Scotland Officially Bans Plastic Q-Tips In Latest Effort To Reduce Waste

In yet another win for the environment, Scotland just moved to ban plastic Q-tips, and manufacturers and retailers are already switching to a new material to produce the product, proving that corporations can switch to alternatives.

Single-use plastics are a plague upon our world, even being found in the most remote places on Earth as it kills wildlife.

In Scotland, one of the worst pieces of plastic trash comes in the form of Q-tips, which are often flushed down the toilet, resulting in them entering waterways and the oceans where they end up being ingested by birds, fish and other marine animals, killing them.

The Q-tips are so pervasive that the Scottish government finally banned them this week in response to the outcry, earning praise from Environment Secretary Roseanna Cunningham.

“I am proud that the Scottish Government has become the first UK administration to ban plastic-stemmed cotton buds,” Cunningham said in a statement. “Single-use plastic products are not only wasteful but generate unnecessary litter that blights our beautiful beaches and green spaces while threatening our wildlife on land and at sea.”

“This ban builds on work already underway to address Scotland’s throw-away culture, and we will continue to take action on other problematic items in the coming years as part of our efforts to reduce harmful plastics and single-use items, protect our environment and develop a thriving circular economy,” Cunningham continued. “We are facing a global climate emergency and must all work together to reduce, reuse and recycle to ensure a sustainable future for the current and next generation.”

Indeed, plastics are produced via petroleum and other chemicals which enter the environment as plastic items slowly decompose. And even then, they end up as microplastics that enter the food chain.

World Wildlife Foundation Scotland director Lang Banks also praised the ban.

“Cotton buds are some of the most pervasive forms of marine pollution, so a ban is a very welcome step and one that we hope other countries will follow,” Banks said. “We know plastic is suffocating our seas and devastating our wildlife with millions of birds, fish and mammals dying each year because of the plastic in our oceans. Plastics are also finding their way into the food we eat and the water we drink, so saving our oceans will require further ambitious action from governments, industry and consumers.”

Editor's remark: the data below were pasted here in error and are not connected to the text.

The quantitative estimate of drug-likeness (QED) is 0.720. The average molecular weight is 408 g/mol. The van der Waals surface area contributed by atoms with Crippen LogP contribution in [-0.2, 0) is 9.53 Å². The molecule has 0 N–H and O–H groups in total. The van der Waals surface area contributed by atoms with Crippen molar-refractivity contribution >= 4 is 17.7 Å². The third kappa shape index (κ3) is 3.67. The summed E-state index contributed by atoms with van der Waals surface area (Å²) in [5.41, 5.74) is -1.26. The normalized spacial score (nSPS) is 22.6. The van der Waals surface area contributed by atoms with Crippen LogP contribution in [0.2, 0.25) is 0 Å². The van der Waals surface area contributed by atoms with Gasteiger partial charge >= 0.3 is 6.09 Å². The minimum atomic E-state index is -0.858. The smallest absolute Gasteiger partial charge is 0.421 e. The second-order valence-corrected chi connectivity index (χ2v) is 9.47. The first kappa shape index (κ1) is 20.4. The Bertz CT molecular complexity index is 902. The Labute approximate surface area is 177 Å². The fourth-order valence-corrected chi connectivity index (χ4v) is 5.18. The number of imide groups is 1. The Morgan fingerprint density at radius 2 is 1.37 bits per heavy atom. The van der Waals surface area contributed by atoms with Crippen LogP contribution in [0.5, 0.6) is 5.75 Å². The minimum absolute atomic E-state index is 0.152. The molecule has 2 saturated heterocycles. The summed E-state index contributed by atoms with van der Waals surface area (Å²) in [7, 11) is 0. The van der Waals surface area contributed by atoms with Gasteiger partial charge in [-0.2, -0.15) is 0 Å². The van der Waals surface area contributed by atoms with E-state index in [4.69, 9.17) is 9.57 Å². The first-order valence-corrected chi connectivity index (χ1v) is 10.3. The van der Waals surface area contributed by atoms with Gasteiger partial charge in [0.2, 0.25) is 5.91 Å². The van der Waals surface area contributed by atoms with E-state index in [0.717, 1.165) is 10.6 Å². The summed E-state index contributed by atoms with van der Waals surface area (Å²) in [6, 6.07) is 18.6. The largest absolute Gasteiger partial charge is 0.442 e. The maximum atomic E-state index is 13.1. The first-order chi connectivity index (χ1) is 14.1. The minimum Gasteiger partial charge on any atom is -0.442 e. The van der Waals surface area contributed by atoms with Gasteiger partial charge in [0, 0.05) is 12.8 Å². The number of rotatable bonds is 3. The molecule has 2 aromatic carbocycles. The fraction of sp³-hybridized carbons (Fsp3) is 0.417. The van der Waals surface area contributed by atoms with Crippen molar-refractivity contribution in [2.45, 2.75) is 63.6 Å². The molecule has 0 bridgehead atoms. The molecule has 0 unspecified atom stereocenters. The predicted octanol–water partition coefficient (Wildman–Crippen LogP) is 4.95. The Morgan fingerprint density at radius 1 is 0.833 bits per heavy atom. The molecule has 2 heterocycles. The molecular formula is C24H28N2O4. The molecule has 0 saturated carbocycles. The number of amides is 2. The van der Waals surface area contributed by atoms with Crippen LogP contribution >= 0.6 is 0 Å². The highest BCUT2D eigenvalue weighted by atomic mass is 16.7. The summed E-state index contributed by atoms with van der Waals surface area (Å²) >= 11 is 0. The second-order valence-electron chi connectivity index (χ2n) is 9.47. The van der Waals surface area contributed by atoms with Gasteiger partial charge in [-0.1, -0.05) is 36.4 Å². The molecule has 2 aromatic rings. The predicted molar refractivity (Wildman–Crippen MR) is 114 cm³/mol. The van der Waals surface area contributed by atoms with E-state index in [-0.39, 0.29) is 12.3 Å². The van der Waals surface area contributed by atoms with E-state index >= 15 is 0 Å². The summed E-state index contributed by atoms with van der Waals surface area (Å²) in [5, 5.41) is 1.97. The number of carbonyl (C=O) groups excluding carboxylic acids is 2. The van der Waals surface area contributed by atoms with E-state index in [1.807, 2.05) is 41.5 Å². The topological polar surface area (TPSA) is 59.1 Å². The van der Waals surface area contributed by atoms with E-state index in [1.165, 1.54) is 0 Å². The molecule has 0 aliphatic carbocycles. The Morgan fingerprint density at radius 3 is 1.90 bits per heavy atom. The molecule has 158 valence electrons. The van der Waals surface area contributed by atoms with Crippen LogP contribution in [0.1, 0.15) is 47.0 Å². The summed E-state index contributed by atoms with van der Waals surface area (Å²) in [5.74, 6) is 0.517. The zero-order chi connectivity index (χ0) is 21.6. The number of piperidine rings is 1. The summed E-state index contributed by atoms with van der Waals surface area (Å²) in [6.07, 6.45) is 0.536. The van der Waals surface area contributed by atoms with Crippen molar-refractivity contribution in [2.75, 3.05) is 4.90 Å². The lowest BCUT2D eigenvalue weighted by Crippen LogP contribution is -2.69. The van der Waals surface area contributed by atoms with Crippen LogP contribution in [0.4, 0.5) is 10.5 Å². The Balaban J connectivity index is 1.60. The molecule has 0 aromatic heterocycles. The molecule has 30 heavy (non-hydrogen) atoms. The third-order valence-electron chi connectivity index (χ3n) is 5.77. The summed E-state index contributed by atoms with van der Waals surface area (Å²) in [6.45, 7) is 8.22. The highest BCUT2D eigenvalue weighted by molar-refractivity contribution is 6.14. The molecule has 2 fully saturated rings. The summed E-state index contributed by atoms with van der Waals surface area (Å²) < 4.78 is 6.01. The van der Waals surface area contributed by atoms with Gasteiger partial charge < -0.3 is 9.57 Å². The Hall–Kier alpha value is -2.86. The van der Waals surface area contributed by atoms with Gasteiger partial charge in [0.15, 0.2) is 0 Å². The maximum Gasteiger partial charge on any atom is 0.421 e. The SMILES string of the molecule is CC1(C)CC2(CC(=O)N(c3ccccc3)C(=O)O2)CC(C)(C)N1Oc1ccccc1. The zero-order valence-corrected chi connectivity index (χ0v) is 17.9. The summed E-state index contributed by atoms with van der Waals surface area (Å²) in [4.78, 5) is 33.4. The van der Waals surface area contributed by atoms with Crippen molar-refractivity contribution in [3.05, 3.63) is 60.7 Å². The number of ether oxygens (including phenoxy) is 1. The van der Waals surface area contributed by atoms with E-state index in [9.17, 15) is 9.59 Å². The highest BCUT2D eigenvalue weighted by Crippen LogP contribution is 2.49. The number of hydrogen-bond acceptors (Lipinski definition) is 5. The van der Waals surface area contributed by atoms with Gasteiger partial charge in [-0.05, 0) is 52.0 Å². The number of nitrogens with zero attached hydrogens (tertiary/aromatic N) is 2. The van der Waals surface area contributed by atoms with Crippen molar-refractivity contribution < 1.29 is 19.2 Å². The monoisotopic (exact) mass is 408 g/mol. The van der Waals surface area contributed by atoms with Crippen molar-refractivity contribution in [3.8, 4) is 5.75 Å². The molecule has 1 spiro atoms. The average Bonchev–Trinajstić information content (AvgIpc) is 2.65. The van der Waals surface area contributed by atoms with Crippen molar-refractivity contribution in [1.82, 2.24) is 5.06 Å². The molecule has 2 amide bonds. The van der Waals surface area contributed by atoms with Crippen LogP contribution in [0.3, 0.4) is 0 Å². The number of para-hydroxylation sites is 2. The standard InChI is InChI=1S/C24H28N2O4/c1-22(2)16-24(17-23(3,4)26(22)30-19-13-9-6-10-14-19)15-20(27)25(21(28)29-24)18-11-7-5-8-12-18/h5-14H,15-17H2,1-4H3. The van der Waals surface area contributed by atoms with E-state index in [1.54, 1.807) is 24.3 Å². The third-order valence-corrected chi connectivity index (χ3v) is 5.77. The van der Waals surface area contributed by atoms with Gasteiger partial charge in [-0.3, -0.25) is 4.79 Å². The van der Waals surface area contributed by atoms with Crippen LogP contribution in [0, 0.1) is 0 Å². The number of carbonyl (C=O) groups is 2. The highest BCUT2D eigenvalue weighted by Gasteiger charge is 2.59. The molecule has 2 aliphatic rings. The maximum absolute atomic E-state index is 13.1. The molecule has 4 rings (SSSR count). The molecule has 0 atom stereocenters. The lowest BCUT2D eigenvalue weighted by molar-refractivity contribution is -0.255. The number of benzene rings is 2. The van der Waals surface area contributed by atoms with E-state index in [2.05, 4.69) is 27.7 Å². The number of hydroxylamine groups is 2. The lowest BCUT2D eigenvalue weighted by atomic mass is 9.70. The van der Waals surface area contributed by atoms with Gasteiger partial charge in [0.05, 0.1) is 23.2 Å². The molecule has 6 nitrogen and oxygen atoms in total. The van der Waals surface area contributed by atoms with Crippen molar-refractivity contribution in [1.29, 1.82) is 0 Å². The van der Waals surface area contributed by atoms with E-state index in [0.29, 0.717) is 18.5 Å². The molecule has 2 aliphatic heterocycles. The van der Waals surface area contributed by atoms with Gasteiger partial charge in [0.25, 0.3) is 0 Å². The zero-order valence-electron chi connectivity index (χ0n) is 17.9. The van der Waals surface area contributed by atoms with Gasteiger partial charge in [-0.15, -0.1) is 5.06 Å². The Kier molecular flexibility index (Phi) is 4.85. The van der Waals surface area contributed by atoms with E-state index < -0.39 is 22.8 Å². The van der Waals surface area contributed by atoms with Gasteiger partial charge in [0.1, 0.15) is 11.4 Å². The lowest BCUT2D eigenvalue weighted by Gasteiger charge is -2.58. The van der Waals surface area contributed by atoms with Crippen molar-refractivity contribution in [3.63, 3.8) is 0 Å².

In response, companies that produce and sell the plastic Q-tips are already switching to a different material to produce them, such as biodegradable paper. This demonstrates that manufacturers could easily abandon plastic products in favor of sustainable and recyclable materials.

Heather McFarlane of Scottish environmental charity Fidra noted the effect the new law is having on retailers and manufacturers.

“Now we are seeing this ban come into place, that will pick up those last few retailers and manufacturers who haven’t made the switch from plastic to paper,” she said. “The plastic cotton bids have been washing up on beaches for years and they get into the environment in quite high numbers. They are particularly damaging to wildlife. They have been found in our native bird populations and in the intestines of turtles. You can just imagine the damage that can do.”

We don’t have to imagine. A baby sea turtle recently went into septic shock and died on the Florida coast after ingesting 104 pieces of plastic. The tragic death went viral and sparked increased calls to regulate the plastics industry.

It’s time for the governments of the world to take plastic pollution more seriously and do something about it. Clearly, manufacturers and retailers can switch to alternative materials. It’s just going to take laws to force them to do the right thing.

Featured Image: Wikimedia

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Stephen D. Foster Jr.

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